hokku


hokku

hokku [haw-koo, hok-oo] ExamplesWord Origin noun, plural hok·ku. Prosody.

  1. the opening verse of a linked verse series.
  2. haiku.

Origin of hokku 1895–1900; Japanese, equivalent to hok opening, first + ku stanza; earlier fot-ku Middle Chinese, equivalent to Chinese fá depart + jù phrase Examples from the Web for hokku Historical Examples of hokku

  • It must always be understood that there is an implied continuation to every Japanese hokku.

    Japanese Prints

    John Gould Fletcher

  • He reformed the hokku, by introducing into everything he wrote a deep spiritual significance underlying the words.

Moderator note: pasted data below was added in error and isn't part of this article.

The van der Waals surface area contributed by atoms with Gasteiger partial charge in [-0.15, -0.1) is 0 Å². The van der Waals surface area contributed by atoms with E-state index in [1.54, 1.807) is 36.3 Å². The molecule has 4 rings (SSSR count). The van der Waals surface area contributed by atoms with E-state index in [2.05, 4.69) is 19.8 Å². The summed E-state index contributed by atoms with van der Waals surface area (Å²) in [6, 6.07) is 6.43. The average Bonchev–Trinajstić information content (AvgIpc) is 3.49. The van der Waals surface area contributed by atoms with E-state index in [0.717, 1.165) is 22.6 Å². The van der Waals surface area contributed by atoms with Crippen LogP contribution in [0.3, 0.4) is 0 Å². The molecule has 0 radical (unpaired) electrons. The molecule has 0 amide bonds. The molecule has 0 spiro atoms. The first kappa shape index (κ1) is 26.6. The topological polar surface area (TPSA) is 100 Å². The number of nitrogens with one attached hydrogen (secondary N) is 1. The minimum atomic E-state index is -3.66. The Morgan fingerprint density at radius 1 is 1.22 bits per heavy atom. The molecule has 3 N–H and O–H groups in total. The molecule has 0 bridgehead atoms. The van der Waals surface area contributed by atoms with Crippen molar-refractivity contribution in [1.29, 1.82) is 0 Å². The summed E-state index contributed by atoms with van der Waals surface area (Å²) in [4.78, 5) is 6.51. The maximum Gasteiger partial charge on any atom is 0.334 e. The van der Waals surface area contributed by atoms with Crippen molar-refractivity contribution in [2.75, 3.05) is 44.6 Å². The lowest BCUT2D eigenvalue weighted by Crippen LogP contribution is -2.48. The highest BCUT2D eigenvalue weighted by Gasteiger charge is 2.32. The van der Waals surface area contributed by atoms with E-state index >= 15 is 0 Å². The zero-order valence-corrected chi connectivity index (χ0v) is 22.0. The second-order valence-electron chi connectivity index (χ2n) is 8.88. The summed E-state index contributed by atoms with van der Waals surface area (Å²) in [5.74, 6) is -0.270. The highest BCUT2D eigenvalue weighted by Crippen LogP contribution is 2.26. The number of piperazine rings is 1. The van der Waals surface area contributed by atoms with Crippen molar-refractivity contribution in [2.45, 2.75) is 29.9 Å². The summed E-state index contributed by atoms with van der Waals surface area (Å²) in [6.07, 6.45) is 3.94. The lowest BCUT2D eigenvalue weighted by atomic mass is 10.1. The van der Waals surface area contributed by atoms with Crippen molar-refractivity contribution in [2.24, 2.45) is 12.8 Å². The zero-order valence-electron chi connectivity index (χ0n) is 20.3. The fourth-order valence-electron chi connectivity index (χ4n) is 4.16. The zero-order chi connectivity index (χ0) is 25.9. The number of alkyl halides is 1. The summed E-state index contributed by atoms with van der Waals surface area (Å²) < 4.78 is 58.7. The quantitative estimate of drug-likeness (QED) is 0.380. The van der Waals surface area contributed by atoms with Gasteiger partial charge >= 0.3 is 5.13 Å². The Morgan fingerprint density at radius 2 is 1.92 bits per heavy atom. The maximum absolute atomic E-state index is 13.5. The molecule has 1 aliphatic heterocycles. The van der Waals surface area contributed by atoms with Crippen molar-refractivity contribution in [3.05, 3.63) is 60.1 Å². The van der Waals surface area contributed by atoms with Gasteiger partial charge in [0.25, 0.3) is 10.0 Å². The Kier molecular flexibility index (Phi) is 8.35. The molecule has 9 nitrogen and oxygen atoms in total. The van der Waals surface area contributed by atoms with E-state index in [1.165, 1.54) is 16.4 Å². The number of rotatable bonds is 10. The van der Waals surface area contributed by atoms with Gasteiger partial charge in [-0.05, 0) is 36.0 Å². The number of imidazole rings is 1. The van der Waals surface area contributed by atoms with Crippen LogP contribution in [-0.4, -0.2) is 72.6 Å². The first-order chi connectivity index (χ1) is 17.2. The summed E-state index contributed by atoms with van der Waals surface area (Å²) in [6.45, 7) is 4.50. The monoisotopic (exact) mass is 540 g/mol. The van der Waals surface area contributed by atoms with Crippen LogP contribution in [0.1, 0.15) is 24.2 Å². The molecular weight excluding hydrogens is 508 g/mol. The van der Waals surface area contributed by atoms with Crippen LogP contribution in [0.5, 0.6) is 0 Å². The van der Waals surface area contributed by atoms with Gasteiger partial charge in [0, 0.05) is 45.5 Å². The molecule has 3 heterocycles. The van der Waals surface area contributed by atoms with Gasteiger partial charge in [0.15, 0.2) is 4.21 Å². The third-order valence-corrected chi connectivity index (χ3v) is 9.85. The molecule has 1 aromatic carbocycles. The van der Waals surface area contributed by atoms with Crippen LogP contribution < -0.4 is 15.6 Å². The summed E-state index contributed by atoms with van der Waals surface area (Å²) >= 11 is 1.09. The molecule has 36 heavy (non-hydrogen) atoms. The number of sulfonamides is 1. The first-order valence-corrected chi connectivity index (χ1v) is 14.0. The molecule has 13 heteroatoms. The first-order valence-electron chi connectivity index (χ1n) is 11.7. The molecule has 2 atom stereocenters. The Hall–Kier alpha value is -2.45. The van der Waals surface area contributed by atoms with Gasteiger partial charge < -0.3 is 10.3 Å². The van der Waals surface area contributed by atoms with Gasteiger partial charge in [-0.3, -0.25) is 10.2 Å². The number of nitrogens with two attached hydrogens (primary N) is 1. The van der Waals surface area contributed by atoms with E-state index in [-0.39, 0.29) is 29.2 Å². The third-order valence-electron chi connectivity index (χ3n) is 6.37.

Japanese Prints

    John Gould Fletcher

  • The concluding hemistich, whereby the hokku becomes the tanka, is existent in the writer’s mind, but never uttered.

    Japanese Prints

    John Gould Fletcher

  • The reader can now see for himself what the main object of the hokku poetry is, and what it achieved.

    Japanese Prints

    John Gould Fletcher

  • That is not to say, that, by taking the letter for the spirit, we should in any way strive to imitate the hokku form.

    Japanese Prints

    John Gould Fletcher

  • British Dictionary definitions for hokku hokku noun plural -ku

    1. prosody another word for haiku

    Word Origin for hokku from Japanese, from hok beginning + ku hemistich

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